john.demic on Wednesday, December 14, 2011

Implementing a Circuit Breaker with DevKit

1

One of my favorite patterns from Michael Nygard’s excellent Release It! is the Circuit Breaker.  A is an automatic switch that stops the flow of electricity in the event of a failure.  This sort of behavior is also useful when integrating with remote systems.

We might want to stop message delivery on an outbound-endpoint after a certain exception is thrown. A remote system under load or the target of a denial-of-service attach is a good example.  In this scenario it would be nice to automatically stop delivery  for a certain period of time to not exacerbate the situation.

Configuring the Circuit Breaker

We’ll use DevKit  to implement a circuit breaker and start off by using Maven to create a Mule Module for the circuit breaker processors.

Once that’s done  we  can define how the circuit breaker will be configured in a flow. Take a look at the following configuration:

At the top of the file we’re  specifying the name of the breaker,  how many “trips” until the breaker is opened and a timeout for the trip to be automatically closed.  We’ll use a contrived flow for testing purposes leveraging the test:component to throw an exception.

The  filter is configured before the component. If the circuit breaker is “open” then messages won’t be sent to the test:component.  The trip processor on is responsible for opening the breaker if enough FunctionalTestExceptions are thrown.  This configuration will stop messages from flowing to the the test:component for 5 minutes after 5 FunctionalTestException’s have been thrown.

Implementing the Circuit Breaker

Now that we know what our configuration will look like we can focus on the implementation.  The full module implementation is here, but we’ll consider it one piece at a time.  Its important to note that these implementations are all that’s required to supper the configuration above.  No custom namespace or Spring NamespaceHandler implementations are required.  We simply annotate our methods appropriately and Mule and mvn do the rest.

The trip() and filter() Methods

The trip() and filter() methods in CircuitBreakerModule.java provide the implementations for the message processors we just saw.

Let’s take a look at trip(), the method which opens the breaker, first:

This processor is called in the exception-strategy and will increment the failure count when the specified exception is thrown. If the failureCount is equal to the tripThreshold then we also set the breakerTrippedOn to the current time. getFailureCount() is retrieving its value from the ObjectStore .  We’ll look at how that’s implemented shortly. First let’s see how the filter is implemented:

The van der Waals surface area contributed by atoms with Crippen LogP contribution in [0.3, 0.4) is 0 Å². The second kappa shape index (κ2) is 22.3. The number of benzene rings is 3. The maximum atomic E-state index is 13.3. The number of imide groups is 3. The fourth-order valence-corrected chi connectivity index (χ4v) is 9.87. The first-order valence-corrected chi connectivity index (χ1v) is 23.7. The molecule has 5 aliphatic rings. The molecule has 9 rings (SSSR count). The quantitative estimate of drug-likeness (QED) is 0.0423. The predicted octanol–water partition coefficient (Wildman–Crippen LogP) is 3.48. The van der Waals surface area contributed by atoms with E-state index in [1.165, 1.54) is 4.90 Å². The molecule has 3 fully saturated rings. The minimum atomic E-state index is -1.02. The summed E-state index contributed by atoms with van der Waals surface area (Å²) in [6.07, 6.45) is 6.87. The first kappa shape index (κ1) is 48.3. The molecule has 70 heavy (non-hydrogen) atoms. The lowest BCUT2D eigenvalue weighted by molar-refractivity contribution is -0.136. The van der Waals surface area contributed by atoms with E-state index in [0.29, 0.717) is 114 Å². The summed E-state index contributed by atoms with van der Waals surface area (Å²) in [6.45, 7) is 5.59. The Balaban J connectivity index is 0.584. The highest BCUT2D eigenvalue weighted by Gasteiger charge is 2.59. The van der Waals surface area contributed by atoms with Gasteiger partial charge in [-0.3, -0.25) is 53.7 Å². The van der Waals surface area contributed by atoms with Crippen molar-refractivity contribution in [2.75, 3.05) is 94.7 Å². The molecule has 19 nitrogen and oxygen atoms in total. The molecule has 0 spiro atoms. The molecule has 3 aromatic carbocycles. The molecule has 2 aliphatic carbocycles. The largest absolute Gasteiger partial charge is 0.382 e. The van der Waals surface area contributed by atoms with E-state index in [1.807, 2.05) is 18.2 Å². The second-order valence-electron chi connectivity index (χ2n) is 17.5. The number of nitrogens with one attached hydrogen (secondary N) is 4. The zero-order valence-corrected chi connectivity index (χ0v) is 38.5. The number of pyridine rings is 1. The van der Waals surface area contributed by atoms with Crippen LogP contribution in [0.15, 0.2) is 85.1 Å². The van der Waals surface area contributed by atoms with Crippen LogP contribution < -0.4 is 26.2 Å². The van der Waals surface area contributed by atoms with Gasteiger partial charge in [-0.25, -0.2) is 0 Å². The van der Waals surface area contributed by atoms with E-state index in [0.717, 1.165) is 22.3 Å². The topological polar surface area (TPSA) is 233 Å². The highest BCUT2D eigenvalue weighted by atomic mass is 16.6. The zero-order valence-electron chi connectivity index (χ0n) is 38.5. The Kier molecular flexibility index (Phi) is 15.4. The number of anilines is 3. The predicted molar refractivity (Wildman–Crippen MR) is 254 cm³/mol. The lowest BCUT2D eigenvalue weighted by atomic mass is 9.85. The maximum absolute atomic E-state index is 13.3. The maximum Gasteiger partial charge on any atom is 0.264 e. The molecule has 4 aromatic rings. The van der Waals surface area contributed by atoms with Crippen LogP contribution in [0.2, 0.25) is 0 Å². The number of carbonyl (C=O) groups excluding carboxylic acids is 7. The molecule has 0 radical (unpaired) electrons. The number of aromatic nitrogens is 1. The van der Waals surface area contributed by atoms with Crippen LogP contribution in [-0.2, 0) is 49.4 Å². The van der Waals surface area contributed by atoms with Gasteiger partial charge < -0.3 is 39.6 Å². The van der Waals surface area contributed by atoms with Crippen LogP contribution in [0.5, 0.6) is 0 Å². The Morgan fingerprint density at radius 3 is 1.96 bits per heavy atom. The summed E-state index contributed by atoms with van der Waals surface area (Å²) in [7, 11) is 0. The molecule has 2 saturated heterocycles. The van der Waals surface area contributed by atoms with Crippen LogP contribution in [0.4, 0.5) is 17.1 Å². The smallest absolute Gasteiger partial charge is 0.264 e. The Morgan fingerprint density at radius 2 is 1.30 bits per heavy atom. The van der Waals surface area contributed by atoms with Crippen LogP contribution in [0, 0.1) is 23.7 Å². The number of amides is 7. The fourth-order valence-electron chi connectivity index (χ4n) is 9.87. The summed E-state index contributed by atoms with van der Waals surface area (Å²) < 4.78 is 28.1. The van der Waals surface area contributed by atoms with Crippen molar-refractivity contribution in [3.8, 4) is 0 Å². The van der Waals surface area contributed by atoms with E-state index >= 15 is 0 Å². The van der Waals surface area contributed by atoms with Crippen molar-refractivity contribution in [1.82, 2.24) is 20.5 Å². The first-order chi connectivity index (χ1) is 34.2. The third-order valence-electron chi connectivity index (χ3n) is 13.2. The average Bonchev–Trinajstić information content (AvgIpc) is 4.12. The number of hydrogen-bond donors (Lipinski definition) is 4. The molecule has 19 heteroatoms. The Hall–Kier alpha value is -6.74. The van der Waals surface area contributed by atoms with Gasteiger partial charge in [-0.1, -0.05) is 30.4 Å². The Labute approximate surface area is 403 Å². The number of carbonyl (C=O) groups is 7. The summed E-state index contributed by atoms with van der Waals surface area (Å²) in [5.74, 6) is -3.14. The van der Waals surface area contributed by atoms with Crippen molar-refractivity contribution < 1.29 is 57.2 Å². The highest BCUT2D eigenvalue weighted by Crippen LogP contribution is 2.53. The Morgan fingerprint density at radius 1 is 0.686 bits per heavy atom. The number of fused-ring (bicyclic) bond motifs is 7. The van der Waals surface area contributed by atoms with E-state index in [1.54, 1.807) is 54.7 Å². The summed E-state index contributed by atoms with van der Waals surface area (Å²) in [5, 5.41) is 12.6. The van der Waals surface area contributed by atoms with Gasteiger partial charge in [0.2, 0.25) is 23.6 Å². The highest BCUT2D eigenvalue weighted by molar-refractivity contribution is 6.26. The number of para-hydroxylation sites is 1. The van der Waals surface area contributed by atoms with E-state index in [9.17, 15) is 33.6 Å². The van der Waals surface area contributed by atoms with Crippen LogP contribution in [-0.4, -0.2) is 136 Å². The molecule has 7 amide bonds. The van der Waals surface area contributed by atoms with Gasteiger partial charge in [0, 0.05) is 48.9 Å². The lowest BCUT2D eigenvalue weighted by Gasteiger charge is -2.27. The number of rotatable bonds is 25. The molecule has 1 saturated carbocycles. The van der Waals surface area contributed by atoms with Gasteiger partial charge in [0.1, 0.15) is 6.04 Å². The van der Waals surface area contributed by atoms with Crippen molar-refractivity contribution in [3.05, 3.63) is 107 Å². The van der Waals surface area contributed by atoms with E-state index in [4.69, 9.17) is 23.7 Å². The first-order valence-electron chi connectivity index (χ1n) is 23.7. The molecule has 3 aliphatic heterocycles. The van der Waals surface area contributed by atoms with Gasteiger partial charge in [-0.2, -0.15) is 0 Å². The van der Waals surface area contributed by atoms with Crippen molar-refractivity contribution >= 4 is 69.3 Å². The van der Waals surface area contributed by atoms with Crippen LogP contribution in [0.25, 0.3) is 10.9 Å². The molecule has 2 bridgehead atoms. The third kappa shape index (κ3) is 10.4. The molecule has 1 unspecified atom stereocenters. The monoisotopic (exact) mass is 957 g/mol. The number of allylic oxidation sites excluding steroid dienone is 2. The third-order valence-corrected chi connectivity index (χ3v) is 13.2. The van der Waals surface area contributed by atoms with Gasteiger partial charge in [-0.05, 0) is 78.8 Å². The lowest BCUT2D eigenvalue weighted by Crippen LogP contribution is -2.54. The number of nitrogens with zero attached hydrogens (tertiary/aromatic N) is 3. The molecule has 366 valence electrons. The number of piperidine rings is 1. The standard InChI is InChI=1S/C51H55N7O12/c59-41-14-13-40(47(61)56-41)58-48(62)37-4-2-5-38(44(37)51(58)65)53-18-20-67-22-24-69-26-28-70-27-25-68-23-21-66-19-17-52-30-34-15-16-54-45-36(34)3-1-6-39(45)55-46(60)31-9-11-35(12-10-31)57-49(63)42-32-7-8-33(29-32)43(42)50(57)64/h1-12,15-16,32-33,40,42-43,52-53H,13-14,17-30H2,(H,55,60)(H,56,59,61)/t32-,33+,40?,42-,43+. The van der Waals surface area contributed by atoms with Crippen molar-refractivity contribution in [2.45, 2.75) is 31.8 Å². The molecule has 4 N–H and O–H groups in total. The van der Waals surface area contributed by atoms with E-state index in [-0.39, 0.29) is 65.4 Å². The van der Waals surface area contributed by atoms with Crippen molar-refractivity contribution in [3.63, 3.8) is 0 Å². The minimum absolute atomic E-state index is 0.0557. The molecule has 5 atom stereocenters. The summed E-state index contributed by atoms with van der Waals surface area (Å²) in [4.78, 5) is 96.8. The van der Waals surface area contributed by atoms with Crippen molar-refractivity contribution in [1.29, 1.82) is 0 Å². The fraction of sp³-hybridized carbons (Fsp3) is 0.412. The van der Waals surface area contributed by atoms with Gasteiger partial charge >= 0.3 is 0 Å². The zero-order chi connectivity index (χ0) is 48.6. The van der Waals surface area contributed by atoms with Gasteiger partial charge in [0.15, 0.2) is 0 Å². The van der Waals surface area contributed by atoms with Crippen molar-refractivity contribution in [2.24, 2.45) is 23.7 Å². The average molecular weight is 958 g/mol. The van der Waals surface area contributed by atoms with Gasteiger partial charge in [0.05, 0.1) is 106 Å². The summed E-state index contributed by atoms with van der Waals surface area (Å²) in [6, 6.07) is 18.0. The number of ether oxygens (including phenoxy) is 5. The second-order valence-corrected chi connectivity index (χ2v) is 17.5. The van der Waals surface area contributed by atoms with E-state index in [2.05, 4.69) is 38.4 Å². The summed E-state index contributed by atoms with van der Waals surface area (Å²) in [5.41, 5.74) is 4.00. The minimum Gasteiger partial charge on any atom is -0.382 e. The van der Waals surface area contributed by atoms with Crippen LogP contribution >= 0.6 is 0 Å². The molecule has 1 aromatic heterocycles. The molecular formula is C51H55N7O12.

The filter processor will throw a CircuitOpenException if the failureCount exceeds the tripThreshold.  If the tripTimeout has been exceeded then failureCount is reset and messages are allowed through.  Throwing a CircuitOpenException gives us flexibility in handling messages that have been blocked.  We could, for instance, place these messages on a retry queue to attempt delivery later after the breaker has been opened.

Storing the Circuit Breaker State in an ObjectStore

This implementation uses the default, persistent Mule ObjectStore to store  failureCount. The following convenience methods let the processors track this state.

objectStoreMutex is a Semaphore with a single permit.  This is to avoid race conditions reading from and writing to the object-store during concurrent access to the circuit breaker.  Using the object-store gives us options to control the breaker, perhaps using JMX.  The fact that we’re grabbing the default persistent store also means our circuit breaker’s state will be persisted across Mule instance restarts.  If you’re app is running in a  Mule HA Cluster then the circuit-breaker’s state will be distributed across the clustered nodes.

This blog entry hopefully demonstrated that Mule makes it easy to implement complex, schema-aware message processors in your Mule apps.  This allows you to define your own integration patterns, perhaps particular to your organization, and have them peacefully co-exist with the rest of the Mule ecosystem.

No related posts.


One Response to “Implementing a Circuit Breaker with DevKit”

john.demic December 14th, 2011, 1:20 pm

Emiliano (http://blogs.mulesoft.org/author/3miliano/) just pointed out to me that I could have simply used the following to inject the MuleContext into the CircuitBreakerModule:

@Inject
private ObjectStoreManager objectStoreManager

This is obviously a lot cleaner then mucking around with the registry as in my original implementation.

Thanks Emiliano!

Leave a Comment